When I first went to South East Asia last year, visiting and riding elephants was at the top of my to-do list, and despite having a horrendous hangover at the time it was as amazing an experience as I had hoped. I’ve always been fascinated with elephants – mainly because they’re these massive, powerful creatures and yet when you’re around them you don’t feel in the slightest bit scared. They’re intelligent and gentle and just generally really amazing animals. So although I’d ridden an elephant before, and plan to do it when my boyfriend comes out (you can’t come to Asia and not do that, surely?) I was happy to also experience it with Jess in Chiang Mai.
After seeing and hearing about a lot of animals being mistreated in Asia, I was set on finding somewhere with a good reputation and no reports of cruelty. Save the elephants was recommended to us by some fellow travellers. I also knew I wanted to find somewhere to ride them bareback instead of on seats, as apparently that can be painful for the elephant.
We were picked up at 8am, unfortunately after much debate we had decided not to bring our songkran weapons. We regretted this when we soon realised we were going to spend a lot of the day getting drenched. The drivers are in on the fun and will slow down every time you pass someone with hoses/buckets/water pistols. As a result we were drenched before we even reached the park – but obviously it was all in good fun! But anyway, I’ll write more about songkran in my next post.
Before we reached the elephants we were made to change into ‘Mahoot’ clothes. As you can see it made me look more attractive than ever!
I was really rocking those rags. Then it was time to meet the elephants. I was excited to see that there was a baby amongst them – something I had been hoping for. We had a bit of time to feed them all with bananas before riding them through the jungle.
We soon realised that the baby was the naughtiest of them all and kept pushing us over to get to the toilet water!
Obviously the baby wasn’t trained as well as the adults and so acted in a more spontaneous way. At one point I had my hand on it’s head for a photo opportunity and he picked my leg up, put it in his mouth, spat it out and kicked it away!
Another highlight was when someone was riding what must have been the most intelligent of the elephants (since they used him for our first rides and for the photo poses in the river at the end) and dropped her flip flop. He picked it up with his trunk and passed it back to her! They really are amazing animals – so clever.
Anyway, so we had one ride before lunch, where we made our own spring rolls and ate noodles from a banana leaf, and one afterwards. The first of the two rides I went on the front and for the second and longer ride of the two I went on the back. This was a bad choice. I had realised from sitting on the front that bareback riding an elephant was not a comfortable experience, but riding on the back, right on the joints of the elephants shoulders was just pure painful! my legs were rubbing against it’s spiky hair and my arse cheeks were basically being lifted up separately every time he moved his leg to walk. So despite it being an amazing experience, by the end of the ride (which took about 30 minutes) I was dying to get off the elephant and not be in pain any more!
It’s also a pretty dangerous activity, as we discovered from what I liked to call my near death experience. At one stage our elephant was trying to undertake the one to it’s right and so my leg was getting crushed between the two. I was so focused on getting it out that I didn’t notice the approaching branches on my other side. I ducked but it was a little late and I had to hold onto the rope with one hand for dear life as I darted backwards almost falling off the elephant. That fall would have been onto rocks and would not have been good. I imagine quite a lot of people get injured that way. There is no such thing as health and safety in South East Asia!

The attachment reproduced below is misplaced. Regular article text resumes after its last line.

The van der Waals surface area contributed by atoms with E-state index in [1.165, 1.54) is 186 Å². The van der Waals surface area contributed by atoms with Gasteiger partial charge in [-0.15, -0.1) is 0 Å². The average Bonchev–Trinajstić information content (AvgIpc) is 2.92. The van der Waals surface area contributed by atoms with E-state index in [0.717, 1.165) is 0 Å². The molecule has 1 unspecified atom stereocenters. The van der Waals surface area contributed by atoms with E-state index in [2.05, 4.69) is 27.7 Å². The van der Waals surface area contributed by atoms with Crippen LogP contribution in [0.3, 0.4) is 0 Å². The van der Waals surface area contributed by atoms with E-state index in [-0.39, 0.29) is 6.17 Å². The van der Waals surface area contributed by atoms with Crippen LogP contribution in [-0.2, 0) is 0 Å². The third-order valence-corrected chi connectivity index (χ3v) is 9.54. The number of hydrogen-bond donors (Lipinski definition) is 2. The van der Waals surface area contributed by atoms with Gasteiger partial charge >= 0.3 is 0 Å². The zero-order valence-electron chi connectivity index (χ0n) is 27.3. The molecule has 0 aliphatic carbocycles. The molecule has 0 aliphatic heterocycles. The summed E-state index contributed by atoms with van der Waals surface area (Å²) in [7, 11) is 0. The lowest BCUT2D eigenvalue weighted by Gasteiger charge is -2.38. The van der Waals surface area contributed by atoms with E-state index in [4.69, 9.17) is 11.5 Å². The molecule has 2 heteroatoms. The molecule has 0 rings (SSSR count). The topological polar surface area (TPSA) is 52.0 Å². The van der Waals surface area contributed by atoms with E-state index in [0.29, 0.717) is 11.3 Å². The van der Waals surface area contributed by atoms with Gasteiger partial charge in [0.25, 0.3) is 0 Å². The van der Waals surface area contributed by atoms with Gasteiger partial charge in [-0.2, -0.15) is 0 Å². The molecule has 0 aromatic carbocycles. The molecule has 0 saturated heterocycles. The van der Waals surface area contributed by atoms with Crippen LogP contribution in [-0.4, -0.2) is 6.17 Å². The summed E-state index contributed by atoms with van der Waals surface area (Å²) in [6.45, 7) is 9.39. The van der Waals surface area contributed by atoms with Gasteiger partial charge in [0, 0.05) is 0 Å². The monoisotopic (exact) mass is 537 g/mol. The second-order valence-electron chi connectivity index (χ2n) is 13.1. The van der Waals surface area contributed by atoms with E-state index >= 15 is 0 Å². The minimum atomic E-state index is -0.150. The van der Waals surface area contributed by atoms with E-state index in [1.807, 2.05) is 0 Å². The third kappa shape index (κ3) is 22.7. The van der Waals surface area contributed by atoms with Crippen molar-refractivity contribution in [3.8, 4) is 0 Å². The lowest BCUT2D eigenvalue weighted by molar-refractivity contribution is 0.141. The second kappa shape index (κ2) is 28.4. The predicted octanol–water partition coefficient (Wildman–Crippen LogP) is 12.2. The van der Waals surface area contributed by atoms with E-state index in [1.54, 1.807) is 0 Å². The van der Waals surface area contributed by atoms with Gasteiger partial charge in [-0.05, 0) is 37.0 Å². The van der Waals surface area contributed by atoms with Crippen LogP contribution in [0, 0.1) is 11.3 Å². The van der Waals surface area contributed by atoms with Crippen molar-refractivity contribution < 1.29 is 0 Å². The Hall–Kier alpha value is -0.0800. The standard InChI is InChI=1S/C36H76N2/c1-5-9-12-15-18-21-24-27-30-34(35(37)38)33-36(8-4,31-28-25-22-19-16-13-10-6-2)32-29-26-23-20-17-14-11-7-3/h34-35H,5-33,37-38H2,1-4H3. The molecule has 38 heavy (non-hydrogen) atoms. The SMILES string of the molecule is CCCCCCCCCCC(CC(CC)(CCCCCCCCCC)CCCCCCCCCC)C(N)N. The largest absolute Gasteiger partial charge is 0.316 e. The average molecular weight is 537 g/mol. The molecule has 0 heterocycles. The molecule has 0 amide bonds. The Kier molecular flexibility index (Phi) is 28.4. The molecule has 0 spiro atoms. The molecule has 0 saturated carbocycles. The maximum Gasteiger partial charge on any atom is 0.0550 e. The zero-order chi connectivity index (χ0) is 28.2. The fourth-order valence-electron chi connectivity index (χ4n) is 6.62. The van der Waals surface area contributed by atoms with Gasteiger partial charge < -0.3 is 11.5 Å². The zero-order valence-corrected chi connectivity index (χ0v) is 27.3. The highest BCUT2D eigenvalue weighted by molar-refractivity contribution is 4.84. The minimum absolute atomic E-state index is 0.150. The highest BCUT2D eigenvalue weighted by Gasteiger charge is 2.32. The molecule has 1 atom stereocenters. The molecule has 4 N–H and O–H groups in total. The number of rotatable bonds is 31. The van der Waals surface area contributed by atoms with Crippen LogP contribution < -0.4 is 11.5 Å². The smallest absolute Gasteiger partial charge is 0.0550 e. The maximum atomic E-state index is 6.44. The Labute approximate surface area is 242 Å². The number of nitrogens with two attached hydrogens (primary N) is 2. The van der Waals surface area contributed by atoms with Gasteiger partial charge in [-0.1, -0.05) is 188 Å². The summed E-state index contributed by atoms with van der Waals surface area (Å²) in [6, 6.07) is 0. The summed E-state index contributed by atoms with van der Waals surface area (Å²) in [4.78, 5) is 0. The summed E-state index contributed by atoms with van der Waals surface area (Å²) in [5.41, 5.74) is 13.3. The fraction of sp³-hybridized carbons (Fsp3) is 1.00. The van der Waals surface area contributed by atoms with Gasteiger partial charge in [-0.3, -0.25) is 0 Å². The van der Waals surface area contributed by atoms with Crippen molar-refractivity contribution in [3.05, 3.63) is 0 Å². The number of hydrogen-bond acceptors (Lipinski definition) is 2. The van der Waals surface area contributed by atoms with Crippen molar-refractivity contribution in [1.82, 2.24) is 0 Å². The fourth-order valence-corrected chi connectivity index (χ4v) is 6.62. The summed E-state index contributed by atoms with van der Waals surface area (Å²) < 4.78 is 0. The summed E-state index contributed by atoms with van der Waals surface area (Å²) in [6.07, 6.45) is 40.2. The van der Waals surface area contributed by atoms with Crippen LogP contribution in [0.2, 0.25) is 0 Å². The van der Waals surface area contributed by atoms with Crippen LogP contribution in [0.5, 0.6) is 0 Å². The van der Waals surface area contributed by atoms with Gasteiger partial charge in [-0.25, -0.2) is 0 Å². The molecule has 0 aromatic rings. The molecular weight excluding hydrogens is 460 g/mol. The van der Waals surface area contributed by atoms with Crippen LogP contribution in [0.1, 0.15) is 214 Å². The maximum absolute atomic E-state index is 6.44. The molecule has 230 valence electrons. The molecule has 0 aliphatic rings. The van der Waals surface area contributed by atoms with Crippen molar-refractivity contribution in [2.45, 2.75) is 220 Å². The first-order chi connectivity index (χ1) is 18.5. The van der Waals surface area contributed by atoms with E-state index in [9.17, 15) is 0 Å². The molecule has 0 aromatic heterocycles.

We then had to go down quite a steep slope to get to the river. I’m not going to lie – this was pretty scary and it was pretty difficult to hold on at times. I think Jess and I both feared for our lives a little bit and this was also the most painful part of the journey! Eventually, and to our relief, we reached the river and it was time to bathe the elephants. By this point we had been getting increasingly frustrated by our lack of photos – we had paid to have them taken and yet the ‘photographer’ was barely taking any. Our suspicions were confirmed when we received the disk and saw that not only were there barely any photos of us but the ones we did have were mostly blurry, wonky or just completely cut the elephant out of the picture. They were nothing compared to the brilliant images I got from my first elephant trek last year.
It was lovely to watch the baby elephant, who had followed it’s mum the whole time, swimming and playing in the water – that was my favourite part, and washing the elephants was nice too as they clearly enjoy it.
After our time washing and posing with the elephants it was time to have some fun with the white water rafters who had been coming down the river. Since it was songkran they armed us with our washing buckets and we had a water fight with every boat that came through – I loved that added touch to the day!
After we left they explained that the elephants were left off chains to do their own thing, and that they also rotated them so that it wasn’t always the same ones having to do the trek. A lot of them were also rescued elephants. If there was any evidence of them being mistreated then I didn’t see it.
After a full day we made our way back to Chiang Mai at around 3pm, again getting completely drenched on the way, and made our way out to experience our first proper night of Songkran – something that would make me laugh a lot but also be very wet and uncomfortable for the next 4 days!